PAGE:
Leo Baeck Institute works to preserve and promote the history and culture of German-speaking Jews.
Kern-Martin Family Collection
1938Projekt: Developing Holocaust Curriculum in a Challenging Environment
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Once home to the Wiechquaesgeck tribe and later the high ground from which George Washington defended northern Manhattan during the Revolutionary War, Washington Heights was rural in character until the second half of the 19th century, when affluent New Yorkers saw the area as an alternative to busy downtown corridors and began building estates on the land. By 1870, the name Washington Heights had come into use.
The Tenement House Act of 1901 outlined requirements for all new apartments, including more windows, improved ventilation, and private bathrooms. When the subway reached 157th Street in 1904, the stage was set for a major wave of real estate development. Diverse new residents—including Armenians, Irish, Eastern-European Jews, and Greeks—settled in the Heights in great numbers.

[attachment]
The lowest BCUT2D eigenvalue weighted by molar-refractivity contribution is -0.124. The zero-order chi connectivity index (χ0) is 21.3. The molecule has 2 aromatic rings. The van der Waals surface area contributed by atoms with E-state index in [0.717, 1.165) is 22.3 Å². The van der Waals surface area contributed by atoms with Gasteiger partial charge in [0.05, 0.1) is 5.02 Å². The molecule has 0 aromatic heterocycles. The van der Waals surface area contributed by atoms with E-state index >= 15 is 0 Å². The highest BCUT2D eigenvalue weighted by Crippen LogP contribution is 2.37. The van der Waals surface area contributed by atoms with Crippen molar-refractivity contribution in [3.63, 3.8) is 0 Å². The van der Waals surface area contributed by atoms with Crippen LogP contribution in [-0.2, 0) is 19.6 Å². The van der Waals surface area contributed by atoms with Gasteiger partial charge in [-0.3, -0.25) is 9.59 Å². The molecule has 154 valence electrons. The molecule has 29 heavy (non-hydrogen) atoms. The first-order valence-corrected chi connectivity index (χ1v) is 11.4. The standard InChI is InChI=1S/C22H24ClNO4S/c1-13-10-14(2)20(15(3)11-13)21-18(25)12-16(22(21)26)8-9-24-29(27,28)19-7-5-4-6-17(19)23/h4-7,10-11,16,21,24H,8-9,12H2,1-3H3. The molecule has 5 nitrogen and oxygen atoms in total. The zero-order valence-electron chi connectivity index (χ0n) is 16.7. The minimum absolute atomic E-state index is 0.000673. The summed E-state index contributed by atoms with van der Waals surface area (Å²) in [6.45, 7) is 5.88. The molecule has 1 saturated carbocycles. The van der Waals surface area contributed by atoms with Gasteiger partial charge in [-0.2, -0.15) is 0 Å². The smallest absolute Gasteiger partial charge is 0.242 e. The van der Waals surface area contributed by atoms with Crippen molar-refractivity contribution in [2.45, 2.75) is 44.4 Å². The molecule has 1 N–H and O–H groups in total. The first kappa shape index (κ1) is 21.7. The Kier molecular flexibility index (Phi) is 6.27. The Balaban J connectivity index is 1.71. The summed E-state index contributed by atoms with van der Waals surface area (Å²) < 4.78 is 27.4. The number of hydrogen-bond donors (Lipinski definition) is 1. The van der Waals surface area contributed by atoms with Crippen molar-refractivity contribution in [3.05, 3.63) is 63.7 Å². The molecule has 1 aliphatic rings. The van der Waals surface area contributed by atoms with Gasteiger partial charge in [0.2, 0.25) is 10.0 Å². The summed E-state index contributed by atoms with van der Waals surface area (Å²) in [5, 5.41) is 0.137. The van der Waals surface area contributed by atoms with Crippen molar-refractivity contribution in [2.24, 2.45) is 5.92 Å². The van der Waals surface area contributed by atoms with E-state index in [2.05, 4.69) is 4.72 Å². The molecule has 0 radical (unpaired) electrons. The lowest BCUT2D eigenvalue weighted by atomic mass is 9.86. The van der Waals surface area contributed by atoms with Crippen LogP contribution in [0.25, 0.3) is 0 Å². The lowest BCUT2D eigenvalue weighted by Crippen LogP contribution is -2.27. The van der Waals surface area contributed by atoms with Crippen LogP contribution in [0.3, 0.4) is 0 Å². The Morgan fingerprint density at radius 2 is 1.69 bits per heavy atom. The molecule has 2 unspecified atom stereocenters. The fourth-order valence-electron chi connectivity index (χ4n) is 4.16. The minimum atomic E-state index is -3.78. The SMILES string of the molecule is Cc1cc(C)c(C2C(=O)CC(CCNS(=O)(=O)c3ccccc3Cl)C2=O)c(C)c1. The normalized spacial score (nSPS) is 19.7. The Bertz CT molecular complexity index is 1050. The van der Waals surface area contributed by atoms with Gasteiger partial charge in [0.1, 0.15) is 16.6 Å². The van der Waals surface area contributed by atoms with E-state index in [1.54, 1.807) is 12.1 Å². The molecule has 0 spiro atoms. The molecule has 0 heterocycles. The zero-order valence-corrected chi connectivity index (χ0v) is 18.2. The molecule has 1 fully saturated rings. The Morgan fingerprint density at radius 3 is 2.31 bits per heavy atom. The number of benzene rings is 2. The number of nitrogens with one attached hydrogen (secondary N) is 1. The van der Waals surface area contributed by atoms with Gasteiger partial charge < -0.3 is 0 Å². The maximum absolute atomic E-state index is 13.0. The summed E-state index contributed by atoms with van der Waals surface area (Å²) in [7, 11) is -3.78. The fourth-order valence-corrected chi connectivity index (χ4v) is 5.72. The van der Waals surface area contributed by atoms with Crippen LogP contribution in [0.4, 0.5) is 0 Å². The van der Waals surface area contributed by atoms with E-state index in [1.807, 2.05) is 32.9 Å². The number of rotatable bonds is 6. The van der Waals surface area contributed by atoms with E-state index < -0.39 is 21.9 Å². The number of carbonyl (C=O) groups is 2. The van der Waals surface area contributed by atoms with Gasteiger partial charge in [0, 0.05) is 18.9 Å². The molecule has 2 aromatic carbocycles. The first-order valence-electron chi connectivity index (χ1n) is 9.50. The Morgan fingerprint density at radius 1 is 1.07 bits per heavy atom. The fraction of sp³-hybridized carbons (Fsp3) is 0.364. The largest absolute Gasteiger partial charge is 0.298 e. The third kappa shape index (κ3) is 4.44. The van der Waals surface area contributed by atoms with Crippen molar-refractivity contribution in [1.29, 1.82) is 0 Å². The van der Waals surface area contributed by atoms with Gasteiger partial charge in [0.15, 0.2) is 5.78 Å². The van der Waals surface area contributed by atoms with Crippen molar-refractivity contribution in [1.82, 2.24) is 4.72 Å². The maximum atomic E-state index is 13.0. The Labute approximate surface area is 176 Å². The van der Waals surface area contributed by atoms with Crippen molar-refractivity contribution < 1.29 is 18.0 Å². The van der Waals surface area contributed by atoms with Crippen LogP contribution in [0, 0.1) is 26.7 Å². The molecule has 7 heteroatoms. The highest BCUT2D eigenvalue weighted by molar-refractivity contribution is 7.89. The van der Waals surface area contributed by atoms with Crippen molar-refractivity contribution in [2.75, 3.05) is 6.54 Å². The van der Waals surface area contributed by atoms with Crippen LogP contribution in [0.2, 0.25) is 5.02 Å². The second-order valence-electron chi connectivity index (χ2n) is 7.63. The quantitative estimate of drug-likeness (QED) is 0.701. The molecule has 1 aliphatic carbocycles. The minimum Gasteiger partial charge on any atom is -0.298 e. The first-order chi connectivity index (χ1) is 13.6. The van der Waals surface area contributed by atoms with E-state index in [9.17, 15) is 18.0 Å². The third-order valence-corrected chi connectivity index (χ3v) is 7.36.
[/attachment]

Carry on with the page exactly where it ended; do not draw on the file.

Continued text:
In 1923 Othmar Ammann, a Swiss-born architect and engineer, proposed a bridge design to connect New York City and New Jersey across the Hudson. A marvel of construction and engineering, the bridge opened to traffic in 1931. During its first full year of operation in 1932, more than 5.5 million vehicles crossed the six-lane roadway.